M: I know you’re based in Southern California, but you are able to Skype and travel to clients all over the country, right? How do people contact you for a consultation?

MB: Yes, I’m based out of Long Beach, California. Ideally, I prefer to meet people in person because one-on-one connecting is vital when a woman is choosing a supportive partner to help in her healing journey. However, I know some people live in other cities and states so I offer consultations over the phone, via FaceTime, Skype, and Zoom too. Curious friends, new referrals, or prospective clients can find me at my Healing In Heels website or through social media on my Instagram or Facebook pages. There’s a contact form they can submit which goes directly to me. After I receive it, I’ll reply and we can discuss the next steps to connect.

M: What’s a typical weekday for you? Is there such thing in your line of work?

MB:  It differs slightly depending on the day. I share custody of my children with my ex-husband but I’m very involved in their day-to-day and after-school activities. Plus, we have two puppies so the needs of the dogs are also figured into my schedule. Weekdays are reserved for clients when the kids are in school. I coach over the phone or in person and do home visits too. Some days, I may have a private cooking lesson scheduled with an individual client I’m coaching or a group I’m teaching. Since so much of my volunteering, special event guesting, and community projects are done on weekends, I’m also mindful to keep one day a week just for myself so I can do things that nurture my own soul like meditation, yoga, and roller skating.

Rape Culture didn’t start with #MeToo

While the #MeToo movement has made successful inroads in opening up more discussions about consent and sexual assault in this country, it’s wise to remember that Rape Culture has existed here since America’s founding. What is Rape Culture, you ask? Basically, it’s a sociological concept that describes a society in which rape and sexual assault is normalized because of the social mores centered around gender and sexuality. Some modern-day examples of this include, but are not limited to: victim blaming, sexual objectification, denial of rape, refusing to acknowledge the harm caused by sexual violence, and trivializing rape or assault.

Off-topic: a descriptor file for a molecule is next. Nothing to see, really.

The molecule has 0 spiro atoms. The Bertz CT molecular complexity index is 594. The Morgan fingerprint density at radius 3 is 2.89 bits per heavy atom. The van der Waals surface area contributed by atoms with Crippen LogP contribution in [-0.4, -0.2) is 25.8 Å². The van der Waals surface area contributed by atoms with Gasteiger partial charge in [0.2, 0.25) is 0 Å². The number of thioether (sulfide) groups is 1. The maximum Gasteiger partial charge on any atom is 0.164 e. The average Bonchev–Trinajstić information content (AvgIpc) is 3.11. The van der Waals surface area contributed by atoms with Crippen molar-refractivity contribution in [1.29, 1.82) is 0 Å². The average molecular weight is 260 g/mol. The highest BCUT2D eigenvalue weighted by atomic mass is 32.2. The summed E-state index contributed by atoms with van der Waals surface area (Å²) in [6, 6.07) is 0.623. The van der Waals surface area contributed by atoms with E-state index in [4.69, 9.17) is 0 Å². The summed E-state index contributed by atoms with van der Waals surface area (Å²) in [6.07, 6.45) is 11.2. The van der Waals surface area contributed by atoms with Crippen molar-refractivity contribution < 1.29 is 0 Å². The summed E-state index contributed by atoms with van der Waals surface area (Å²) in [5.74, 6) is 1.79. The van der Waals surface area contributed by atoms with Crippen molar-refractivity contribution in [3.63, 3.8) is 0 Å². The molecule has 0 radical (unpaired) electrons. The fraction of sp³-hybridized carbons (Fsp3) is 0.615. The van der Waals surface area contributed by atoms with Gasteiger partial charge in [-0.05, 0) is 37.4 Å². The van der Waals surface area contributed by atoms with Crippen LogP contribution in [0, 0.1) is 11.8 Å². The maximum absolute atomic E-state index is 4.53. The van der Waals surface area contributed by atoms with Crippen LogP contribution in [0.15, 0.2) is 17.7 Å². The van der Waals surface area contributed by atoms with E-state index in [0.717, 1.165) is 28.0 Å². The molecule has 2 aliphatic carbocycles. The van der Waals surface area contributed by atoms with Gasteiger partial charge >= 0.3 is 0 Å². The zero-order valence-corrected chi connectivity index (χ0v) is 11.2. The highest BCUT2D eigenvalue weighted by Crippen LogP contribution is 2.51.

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One of the things that really frosts my cookies with critics of this current atmosphere is when I hear them question the timing of the victim’s reveal or accusation. It’s even more frustrating when those seeds of doubt are sown by other women. I often ask myself if these female naysayers are completely daft or deliberately obtuse. Either way, it’s maddening. Women should be rallying to help other women and to hold the line together.

It’s naïve to think that with the Fifteenth Amendment in 1919 and much later, the Women’s Movement, this kind of archaic mentality in the United States ceased to exist. Even now, with the #MeToo movement, we hear women being blamed and shamed for ruining the careers of famous men everywhere from the Silicon Valley and Hollywood to the United States government and institutions of higher education. Rape Culture reinforces the belief that women are merely property and second class citizens. It’s irresponsible and dangerous.

I find it tragic that while we encourage and applaud inspirational women like Oprah, Brene Brown, and Sheryl Sandberg, we vilify the brave victims who have survived rape or sexual assault and question the validity of their claims and agenda. Apparently, it’s too uncomfortable to have to think about heinous male behavior and it’s much easier to just subjugate women instead. Words like “hysterical” and “manipulative” to describe women in Rape Culture (the etymology of both words are not lost on me, BTW) infuriate me. They add insult to injury both literally and figuratively.

The figures from RAINN are sobering:

Out of 1,000 cases of rape, 994 perpetrators walk free. 

Two out of three cases of rape are never reported because of the victim’s fear of retaliation or that their account won’t be believed.

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If another woman is telling you her story, listen. Use it as an opportunity to support her and to bear witness to her pain. Don’t dismiss or diminish what you may not understand. Encourage her to report the crime if she hasn’t already. Let her know she’s not alone.

To find out how you can do your part to help end Rape Culture check out these websites:

RAINN (Rape, Abuse, and Incest National Network)

AVP  (The Anti-Violence Project)

NSVRC  (National Sexual Violence Resource Center)

Make time for yourself. Yes, really.

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Self-care seems to be the phrase du jour right now and rightly so. It’s about time humans started realizing the importance of loving themselves. I know that for me, personally, it’s difficult to fill other people’s cups when my own pitcher is running on empty. Women are taught from a very young age to nurture and care for others – from our toy dolls we bathe and clothe in tiny outfits, to our Easy-Bake ovens with a nod to society’s gender roles surrounding a woman’s place being in the kitchen.